Written by Aaron Armstrong, brand manager for The Gospel Project, Epic Devotions provides six elements to help families get the most out of each devotional reading: key Scripture verse, additional Scripture reading, summary of events for each Bible story, action items to help families dig deeper, thoughts and questions for discussion, and a memory verse. The book also contains colorful comic-strip style illustrations and text that are age appropriate.

“Our family has struggled to establish a good rhythm for family devotions,” Armstrong admitted. “We’ve tried different books and plans in different seasons, with some being more successful than others. But we’ve found that there are relatively few out there that focus on helping see the one big story Scripture tells from beginning to end, and most of them are written exclusively for adults or very young children.”

Armstrong desires for families to use Epic Devotions to help them develop a routine of family discipleship that points them to Christ.

“My hope is that the kids and preteens who use this devotional will be changed by the gospel,” Armstrong said. “Because that’s what it’s all really about.”

Exploring the Bible Together: A 52-Week Family Worship Plan by David Murray
Realistic, clear, and interactive, Exploring the Bible Together by counselor and professor David Murray makes family worship time doable and effective. It lays out a simple plan to be used each week by families.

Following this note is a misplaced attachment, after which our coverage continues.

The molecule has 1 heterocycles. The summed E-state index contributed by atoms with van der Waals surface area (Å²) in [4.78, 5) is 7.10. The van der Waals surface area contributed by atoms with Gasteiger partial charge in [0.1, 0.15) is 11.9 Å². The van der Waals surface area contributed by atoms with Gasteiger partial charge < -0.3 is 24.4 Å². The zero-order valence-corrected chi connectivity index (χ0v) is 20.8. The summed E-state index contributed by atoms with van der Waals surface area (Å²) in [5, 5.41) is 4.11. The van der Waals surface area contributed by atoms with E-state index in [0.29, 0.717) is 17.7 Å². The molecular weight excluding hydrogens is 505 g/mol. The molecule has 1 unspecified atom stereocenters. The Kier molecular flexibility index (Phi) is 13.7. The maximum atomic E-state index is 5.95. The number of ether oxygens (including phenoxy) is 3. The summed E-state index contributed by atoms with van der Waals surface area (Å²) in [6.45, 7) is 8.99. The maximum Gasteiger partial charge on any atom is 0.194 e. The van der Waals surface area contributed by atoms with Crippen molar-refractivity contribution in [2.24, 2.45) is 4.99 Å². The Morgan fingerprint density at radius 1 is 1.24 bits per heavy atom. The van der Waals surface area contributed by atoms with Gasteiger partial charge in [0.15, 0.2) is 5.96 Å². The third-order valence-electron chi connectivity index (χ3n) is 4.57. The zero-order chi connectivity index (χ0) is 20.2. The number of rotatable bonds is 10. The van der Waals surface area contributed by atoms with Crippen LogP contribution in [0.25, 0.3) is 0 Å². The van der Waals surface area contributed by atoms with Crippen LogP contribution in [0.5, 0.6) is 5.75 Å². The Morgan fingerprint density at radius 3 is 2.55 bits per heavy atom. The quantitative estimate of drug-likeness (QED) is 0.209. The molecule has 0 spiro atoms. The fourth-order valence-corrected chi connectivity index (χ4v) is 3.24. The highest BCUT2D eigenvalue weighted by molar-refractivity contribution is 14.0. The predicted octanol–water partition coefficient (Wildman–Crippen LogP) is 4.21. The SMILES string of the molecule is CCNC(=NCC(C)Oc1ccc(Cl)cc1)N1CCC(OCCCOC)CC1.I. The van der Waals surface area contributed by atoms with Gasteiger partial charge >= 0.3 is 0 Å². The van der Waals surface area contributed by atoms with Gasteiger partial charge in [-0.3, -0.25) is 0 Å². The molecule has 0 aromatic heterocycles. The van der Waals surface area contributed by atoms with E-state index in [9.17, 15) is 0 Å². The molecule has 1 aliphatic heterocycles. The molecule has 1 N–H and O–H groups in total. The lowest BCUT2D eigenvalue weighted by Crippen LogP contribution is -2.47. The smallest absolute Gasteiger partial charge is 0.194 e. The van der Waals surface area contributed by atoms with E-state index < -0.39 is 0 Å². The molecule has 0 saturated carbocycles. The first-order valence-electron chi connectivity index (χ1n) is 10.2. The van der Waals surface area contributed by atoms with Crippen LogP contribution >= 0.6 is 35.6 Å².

With a basic, easy-to-use format with minimal illustrations, the book takes a family on 52 expeditions that cover key passages from Genesis to Revelation. Each expedition is divided into six days, and each contains a short passage of Scripture, two questions (one for older children and one for younger children), a brief application, and a prayer prompt. It is designed to provide “a big-picture overview of the whole Bible in the course of a year,” according to Crossway. “In just a few minutes a day, Exploring the Bible Together helps families with children of all ages have a clear plan to study the Bible and worship God on a daily basis.”

Exploring the Bible Together will be available from booksellers May 12.   

Uncovering the Love of Jesus: A Lent Devotional by Asheritah Ciuciu
The Easter season is my favorite time of year, and I look forward to observing Lent with my family. I always have big plans for Lent, but with two young, active children, things don’t always go as I envision. Sometimes, I am just too ambitious. My plans fail, and I feel defeated.

However, this year, I am excited to use Asheritah Ciuciu’s book Uncovering the Love of Jesus: A Lent Devotional. This new book allows families to observe Lent as simply or as deeply as they want.

The devotionals began on Ash Wednesday, but there’s still time for this valuable resource to have deep meaning for your family’s Easter season, leading up to Resurrection Sunday. Each week begins with a family celebration that includes lighting Lenten candles and singing a worship song together, contains five days worth of personal Scripture reading and commentary, and ends with several practical family activities. She also includes a chapter titled “What Should I Sacrifice for Lent?”

There is an online companion to the book at uncoveringthelove.com where the author provides a plethora of resources to complement and enhance your family’s observance of Lent.

It is Ciuciu’s desire for evangelical Christians to reclaim this ancient tradition and learn to die to self and live
for Jesus.

Uncovering the Love of Jesus is available at retail and online booksellers.

Rebecca Davis